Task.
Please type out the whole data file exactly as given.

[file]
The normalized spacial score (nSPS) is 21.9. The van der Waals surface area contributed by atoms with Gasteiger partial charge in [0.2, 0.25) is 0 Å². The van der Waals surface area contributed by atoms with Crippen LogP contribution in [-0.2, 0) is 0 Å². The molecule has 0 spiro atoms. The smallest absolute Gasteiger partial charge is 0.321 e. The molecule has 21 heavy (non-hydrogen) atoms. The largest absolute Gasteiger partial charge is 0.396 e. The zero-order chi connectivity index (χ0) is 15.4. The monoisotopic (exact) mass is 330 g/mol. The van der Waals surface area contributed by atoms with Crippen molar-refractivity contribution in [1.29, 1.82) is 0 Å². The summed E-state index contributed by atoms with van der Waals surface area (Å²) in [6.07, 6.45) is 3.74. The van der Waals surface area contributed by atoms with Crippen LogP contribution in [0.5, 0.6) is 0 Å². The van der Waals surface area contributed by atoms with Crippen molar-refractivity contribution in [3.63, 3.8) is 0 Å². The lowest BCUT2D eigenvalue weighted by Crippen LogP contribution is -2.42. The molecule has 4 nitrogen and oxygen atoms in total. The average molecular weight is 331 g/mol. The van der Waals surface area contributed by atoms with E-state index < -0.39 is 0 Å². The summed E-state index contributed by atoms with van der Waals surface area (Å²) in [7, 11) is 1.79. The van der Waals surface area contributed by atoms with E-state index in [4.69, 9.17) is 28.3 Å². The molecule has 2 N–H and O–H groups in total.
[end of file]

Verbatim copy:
The normalized spacial score (nSPS) is 21.9. The van der Waals surface area contributed by atoms with Gasteiger partial charge in [0.2, 0.25) is 0 Å². The van der Waals surface area contributed by atoms with Crippen LogP contribution in [-0.2, 0) is 0 Å². The molecule has 0 spiro atoms. The smallest absolute Gasteiger partial charge is 0.321 e. The molecule has 21 heavy (non-hydrogen) atoms. The largest absolute Gasteiger partial charge is 0.396 e. The zero-order chi connectivity index (χ0) is 15.4. The monoisotopic (exact) mass is 330 g/mol. The van der Waals surface area contributed by atoms with Crippen molar-refractivity contribution in [1.29, 1.82) is 0 Å². The summed E-state index contributed by atoms with van der Waals surface area (Å²) in [6.07, 6.45) is 3.74. The van der Waals surface area contributed by atoms with Crippen LogP contribution in [0.5, 0.6) is 0 Å². The van der Waals surface area contributed by atoms with Crippen molar-refractivity contribution in [3.63, 3.8) is 0 Å². The lowest BCUT2D eigenvalue weighted by Crippen LogP contribution is -2.42. The molecule has 4 nitrogen and oxygen atoms in total. The average molecular weight is 331 g/mol. The van der Waals surface area contributed by atoms with E-state index < -0.39 is 0 Å². The summed E-state index contributed by atoms with van der Waals surface area (Å²) in [7, 11) is 1.79. The van der Waals surface area contributed by atoms with E-state index in [4.69, 9.17) is 28.3 Å². The molecule has 2 N–H and O–H groups in total.